During the 1980s Colt decided to expand on the basic ideas that had been developed in the WAK and BRL guns. The weapon was essentially a modified M16A1 with a new square handguard to cover the enlarged gas tube and heavier barrel, a carry handle on top of the handguard, with a hydraulic buffer and the ability to fire from an open bolt. An angled foregrip was added to the handguard to improve handling as an automatic rifle. Rear sights later featured on the M16A2 were also introduced, and the weapon could only fire on the fully automatic setting. Colt initially packaged these weapons with the MWG 90-round "snail drum" (later replaced with the Beta Systems C-Mag). Colt had also originally used the M60 machine gun bipod, but switched this to a proprietary design that was lighter for the subsequent Model 750.
The Colt Model 750 was an improvement of the basic principle of the Colt LMG, developed jointly by Colt and Diemaco with an eye to Canadian Army sales. The improved version featured all A2 parts and is essentially the same as original variant externally except for the redesigned vertical foregrip, now of a ribbed straight cylindrical style. This weapon was marketed by Diemaco as the C7 Light Support Weapon (LSW) or simply as the LSW. The Danish military designate it "LSV M/04".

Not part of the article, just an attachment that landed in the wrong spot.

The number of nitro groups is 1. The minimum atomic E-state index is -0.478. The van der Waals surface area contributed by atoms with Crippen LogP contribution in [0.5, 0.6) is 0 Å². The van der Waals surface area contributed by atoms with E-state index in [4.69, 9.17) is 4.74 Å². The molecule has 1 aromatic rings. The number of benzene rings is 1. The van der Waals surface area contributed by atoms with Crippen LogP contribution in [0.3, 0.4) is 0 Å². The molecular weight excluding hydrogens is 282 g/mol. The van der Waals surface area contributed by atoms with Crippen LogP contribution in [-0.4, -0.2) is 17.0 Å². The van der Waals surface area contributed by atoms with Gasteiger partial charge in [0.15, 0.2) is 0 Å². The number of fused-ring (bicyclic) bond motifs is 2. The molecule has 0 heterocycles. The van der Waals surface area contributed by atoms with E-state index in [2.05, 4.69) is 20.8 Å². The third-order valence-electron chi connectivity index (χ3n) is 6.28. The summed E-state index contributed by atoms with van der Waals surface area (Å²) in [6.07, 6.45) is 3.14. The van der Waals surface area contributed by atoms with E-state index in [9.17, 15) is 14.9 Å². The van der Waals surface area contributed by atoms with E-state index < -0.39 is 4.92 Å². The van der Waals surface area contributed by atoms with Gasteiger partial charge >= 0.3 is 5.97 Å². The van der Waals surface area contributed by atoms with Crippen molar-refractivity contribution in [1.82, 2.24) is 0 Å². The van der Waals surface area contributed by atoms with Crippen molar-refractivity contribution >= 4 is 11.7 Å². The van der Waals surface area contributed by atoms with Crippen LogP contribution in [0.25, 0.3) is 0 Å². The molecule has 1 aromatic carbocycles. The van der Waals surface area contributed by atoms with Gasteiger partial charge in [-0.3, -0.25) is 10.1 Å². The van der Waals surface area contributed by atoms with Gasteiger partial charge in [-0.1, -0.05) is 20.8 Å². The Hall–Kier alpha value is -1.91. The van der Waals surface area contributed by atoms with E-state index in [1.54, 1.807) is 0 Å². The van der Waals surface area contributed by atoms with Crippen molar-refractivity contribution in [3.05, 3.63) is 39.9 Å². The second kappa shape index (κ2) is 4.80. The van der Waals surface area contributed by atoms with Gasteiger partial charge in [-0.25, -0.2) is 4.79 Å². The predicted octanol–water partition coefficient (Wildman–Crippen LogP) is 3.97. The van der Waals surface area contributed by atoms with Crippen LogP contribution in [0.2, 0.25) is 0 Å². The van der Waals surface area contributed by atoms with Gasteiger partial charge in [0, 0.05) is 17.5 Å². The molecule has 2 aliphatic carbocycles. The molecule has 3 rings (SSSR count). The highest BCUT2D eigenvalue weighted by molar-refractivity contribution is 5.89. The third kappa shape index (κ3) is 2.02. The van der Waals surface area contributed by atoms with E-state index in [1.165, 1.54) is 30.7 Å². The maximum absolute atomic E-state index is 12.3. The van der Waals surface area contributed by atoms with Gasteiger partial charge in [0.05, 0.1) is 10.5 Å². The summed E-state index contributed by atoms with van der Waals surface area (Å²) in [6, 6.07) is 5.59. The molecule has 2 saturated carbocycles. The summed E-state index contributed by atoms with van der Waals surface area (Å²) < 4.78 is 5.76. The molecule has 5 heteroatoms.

Colt and Diemaco further improved on the design, adding a flat top carry handle and a further improved bipod to the weapon in the 1990s. Colt refers to it as the Model 950, but markets it as the Colt Automatic Rifle, and until their purchase by Colt, as the Diemaco LSW. Because of the Colt-Diemaco partnership on this system, it was the only weapon in their product line to feature A2 rear sights, and when modified a detachable carry handle with A2 rear sights (the majority of Diemaco's product line had A1 rear sights, and they actually developed a detachable carry handle with A1 rear sights). A maple leaf is stamped on the lower receiver of current Colt Automatic Rifles.